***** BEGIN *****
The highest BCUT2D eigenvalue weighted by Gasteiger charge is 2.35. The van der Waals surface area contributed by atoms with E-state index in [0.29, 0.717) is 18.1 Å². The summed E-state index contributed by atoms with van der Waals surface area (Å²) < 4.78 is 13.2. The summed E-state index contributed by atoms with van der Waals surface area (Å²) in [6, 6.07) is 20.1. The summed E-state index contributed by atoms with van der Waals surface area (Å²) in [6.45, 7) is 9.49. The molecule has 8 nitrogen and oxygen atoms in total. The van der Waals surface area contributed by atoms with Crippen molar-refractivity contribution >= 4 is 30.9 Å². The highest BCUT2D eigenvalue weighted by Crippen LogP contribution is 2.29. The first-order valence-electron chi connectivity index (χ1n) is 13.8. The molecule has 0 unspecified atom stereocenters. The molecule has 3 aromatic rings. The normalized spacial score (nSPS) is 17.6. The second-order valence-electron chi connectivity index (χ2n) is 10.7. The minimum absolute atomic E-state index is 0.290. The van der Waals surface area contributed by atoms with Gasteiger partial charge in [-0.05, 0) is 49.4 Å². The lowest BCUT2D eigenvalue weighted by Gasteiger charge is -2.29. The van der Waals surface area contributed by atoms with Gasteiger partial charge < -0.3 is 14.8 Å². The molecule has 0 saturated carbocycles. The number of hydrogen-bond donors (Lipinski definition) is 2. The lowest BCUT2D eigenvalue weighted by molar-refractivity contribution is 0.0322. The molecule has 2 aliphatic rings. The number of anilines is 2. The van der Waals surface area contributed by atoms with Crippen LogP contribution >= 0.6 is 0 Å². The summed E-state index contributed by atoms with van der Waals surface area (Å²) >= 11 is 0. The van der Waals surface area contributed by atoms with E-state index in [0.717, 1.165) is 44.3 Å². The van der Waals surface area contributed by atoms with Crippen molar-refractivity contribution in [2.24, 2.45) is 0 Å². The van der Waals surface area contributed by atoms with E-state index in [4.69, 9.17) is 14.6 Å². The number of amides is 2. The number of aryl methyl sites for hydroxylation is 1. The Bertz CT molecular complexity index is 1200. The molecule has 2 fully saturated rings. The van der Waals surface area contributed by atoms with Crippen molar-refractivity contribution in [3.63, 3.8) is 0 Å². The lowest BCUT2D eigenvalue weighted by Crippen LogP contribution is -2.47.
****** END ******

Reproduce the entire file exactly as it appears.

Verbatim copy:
The highest BCUT2D eigenvalue weighted by Gasteiger charge is 2.35. The van der Waals surface area contributed by atoms with E-state index in [0.29, 0.717) is 18.1 Å². The summed E-state index contributed by atoms with van der Waals surface area (Å²) < 4.78 is 13.2. The summed E-state index contributed by atoms with van der Waals surface area (Å²) in [6, 6.07) is 20.1. The summed E-state index contributed by atoms with van der Waals surface area (Å²) in [6.45, 7) is 9.49. The molecule has 8 nitrogen and oxygen atoms in total. The van der Waals surface area contributed by atoms with Crippen molar-refractivity contribution >= 4 is 30.9 Å². The highest BCUT2D eigenvalue weighted by Crippen LogP contribution is 2.29. The first-order valence-electron chi connectivity index (χ1n) is 13.8. The molecule has 0 unspecified atom stereocenters. The molecule has 3 aromatic rings. The normalized spacial score (nSPS) is 17.6. The second-order valence-electron chi connectivity index (χ2n) is 10.7. The minimum absolute atomic E-state index is 0.290. The van der Waals surface area contributed by atoms with Gasteiger partial charge in [-0.05, 0) is 49.4 Å². The lowest BCUT2D eigenvalue weighted by Gasteiger charge is -2.29. The van der Waals surface area contributed by atoms with Gasteiger partial charge < -0.3 is 14.8 Å². The molecule has 0 saturated carbocycles. The number of hydrogen-bond donors (Lipinski definition) is 2. The lowest BCUT2D eigenvalue weighted by molar-refractivity contribution is 0.0322. The molecule has 2 aliphatic rings. The number of anilines is 2. The van der Waals surface area contributed by atoms with Crippen LogP contribution >= 0.6 is 0 Å². The summed E-state index contributed by atoms with van der Waals surface area (Å²) >= 11 is 0. The van der Waals surface area contributed by atoms with E-state index in [0.717, 1.165) is 44.3 Å². The van der Waals surface area contributed by atoms with Crippen molar-refractivity contribution in [2.24, 2.45) is 0 Å². The van der Waals surface area contributed by atoms with E-state index in [4.69, 9.17) is 14.6 Å². The number of amides is 2. The number of aryl methyl sites for hydroxylation is 1. The Bertz CT molecular complexity index is 1200. The molecule has 2 fully saturated rings. The van der Waals surface area contributed by atoms with Crippen molar-refractivity contribution in [3.63, 3.8) is 0 Å². The lowest BCUT2D eigenvalue weighted by Crippen LogP contribution is -2.47.